“Data-driven journalism is the future. Journalists need to be data-savvy. It used to be that you would get stories by chatting to people in bars, and it still might be that you’ll do it that way some times. But now it’s also going to be about poring over data and equipping yourself with the tools to analyze it and picking out what’s interesting. And keeping it in perspective, helping people out by really seeing where it all fits together, and what’s going on in the country.”
— Tim Berners-Lee, founder of the World Wide Web
(Data Journalism Handbook, n.d.)
Data journalism is undoubtedly growing in significance to journalism, particularly with the rise of digitisation.
Journalists can use data to increase the credibility of their work and are able to use it and translate it in a way that is appealing, entertaining, interactive and informative for the public audience.
While this importance of data in journalism is difficult to deny, there can be limitations to its impact in the industry, particularly in how governments may facilitate it through the data they release and share with the public and with the journalists.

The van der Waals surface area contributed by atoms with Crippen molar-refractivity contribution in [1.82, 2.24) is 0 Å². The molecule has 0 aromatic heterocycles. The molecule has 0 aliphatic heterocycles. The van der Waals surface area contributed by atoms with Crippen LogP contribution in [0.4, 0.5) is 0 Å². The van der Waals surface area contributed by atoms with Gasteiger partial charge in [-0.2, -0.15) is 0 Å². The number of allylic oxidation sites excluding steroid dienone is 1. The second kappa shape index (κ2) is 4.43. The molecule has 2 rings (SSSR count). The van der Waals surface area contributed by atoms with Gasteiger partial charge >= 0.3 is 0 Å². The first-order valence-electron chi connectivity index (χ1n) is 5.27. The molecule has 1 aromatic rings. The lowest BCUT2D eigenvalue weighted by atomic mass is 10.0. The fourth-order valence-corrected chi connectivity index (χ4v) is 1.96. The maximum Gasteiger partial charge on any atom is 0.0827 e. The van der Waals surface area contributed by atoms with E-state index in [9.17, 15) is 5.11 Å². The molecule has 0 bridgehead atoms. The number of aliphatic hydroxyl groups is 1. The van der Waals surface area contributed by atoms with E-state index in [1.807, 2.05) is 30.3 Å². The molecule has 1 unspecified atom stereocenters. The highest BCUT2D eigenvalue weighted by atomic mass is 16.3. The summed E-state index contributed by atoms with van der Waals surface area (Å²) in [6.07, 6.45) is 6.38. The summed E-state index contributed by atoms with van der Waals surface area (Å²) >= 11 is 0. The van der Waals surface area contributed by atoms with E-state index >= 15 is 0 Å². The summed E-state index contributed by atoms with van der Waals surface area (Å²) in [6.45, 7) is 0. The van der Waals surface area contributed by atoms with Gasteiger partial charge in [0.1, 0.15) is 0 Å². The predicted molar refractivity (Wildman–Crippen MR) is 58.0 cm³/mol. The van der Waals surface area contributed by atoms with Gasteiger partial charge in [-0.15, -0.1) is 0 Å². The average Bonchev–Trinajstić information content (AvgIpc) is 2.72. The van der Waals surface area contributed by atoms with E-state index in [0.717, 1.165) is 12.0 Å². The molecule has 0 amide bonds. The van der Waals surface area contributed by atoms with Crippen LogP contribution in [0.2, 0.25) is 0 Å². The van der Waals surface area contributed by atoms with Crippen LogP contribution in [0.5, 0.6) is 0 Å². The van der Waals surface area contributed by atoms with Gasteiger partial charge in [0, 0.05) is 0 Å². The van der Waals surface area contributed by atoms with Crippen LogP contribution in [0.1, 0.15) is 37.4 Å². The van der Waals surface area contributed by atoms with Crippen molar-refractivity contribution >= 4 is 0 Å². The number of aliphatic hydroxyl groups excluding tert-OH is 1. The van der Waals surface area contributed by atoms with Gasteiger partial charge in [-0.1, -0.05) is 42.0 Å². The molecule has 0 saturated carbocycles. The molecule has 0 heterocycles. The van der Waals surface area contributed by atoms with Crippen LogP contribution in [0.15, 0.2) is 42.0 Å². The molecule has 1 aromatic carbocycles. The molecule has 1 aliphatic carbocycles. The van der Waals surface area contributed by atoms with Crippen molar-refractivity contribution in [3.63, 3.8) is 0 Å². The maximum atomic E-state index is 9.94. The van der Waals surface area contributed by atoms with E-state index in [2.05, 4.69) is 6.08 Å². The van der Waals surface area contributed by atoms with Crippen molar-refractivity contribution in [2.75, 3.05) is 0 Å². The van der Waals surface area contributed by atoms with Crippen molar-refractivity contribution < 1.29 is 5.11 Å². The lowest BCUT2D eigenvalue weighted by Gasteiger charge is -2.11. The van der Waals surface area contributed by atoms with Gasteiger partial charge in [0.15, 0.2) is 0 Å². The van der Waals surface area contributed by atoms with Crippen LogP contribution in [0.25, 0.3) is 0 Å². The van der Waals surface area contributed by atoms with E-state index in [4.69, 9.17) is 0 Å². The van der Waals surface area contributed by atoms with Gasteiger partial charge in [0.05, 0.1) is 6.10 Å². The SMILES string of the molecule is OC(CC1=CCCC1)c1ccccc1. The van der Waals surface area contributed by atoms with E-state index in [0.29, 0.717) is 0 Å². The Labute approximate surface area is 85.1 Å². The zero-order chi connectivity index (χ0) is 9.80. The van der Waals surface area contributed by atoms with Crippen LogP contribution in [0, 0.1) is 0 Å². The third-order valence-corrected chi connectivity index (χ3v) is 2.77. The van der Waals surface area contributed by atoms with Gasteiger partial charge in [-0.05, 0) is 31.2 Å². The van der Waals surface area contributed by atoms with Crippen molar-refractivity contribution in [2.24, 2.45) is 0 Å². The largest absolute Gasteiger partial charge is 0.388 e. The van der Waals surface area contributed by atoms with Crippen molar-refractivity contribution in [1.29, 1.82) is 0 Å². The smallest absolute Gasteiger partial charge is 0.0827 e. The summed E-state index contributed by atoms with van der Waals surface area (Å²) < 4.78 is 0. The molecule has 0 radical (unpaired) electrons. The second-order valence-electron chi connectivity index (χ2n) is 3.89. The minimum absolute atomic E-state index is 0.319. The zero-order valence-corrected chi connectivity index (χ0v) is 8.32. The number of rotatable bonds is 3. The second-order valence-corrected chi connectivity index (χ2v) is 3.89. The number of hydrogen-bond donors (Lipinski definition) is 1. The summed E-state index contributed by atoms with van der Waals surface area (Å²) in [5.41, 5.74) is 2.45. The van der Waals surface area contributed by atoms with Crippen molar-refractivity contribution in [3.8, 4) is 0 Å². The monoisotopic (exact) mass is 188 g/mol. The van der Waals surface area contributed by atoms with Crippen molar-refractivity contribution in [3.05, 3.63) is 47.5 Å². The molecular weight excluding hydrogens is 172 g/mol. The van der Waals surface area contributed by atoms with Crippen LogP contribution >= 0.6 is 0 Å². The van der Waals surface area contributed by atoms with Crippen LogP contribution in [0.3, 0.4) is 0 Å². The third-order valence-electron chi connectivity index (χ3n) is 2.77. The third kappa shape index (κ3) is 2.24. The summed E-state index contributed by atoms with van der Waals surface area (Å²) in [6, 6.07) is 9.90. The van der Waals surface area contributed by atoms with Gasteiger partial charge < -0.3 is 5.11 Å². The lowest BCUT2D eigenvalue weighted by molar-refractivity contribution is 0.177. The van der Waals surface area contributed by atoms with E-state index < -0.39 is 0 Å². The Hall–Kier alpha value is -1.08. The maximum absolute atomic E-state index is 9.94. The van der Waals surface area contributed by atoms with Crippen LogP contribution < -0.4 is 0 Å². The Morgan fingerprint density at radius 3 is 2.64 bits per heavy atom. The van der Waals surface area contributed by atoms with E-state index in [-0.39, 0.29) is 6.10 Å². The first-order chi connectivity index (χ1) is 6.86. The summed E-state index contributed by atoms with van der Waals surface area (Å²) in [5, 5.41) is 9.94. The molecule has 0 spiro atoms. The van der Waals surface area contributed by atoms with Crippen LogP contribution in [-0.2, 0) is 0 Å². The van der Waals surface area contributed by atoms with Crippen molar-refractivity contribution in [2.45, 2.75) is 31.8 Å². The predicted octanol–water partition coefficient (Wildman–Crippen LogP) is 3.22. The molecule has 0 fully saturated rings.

Australia has been seen as being somewhat behind other countries in the area of data-driven journalism and the government has been seen to have played quite a significant role in this as the government has taken “the approach that data collected by the Government belongs to the government” which hinders on how much data is accessible as some agencies may release certain data while others may not. This may therefore hinder the role of the journalist as a watchdog of these agencies as being restricted from certain data can restrict them from the full story in some instances.
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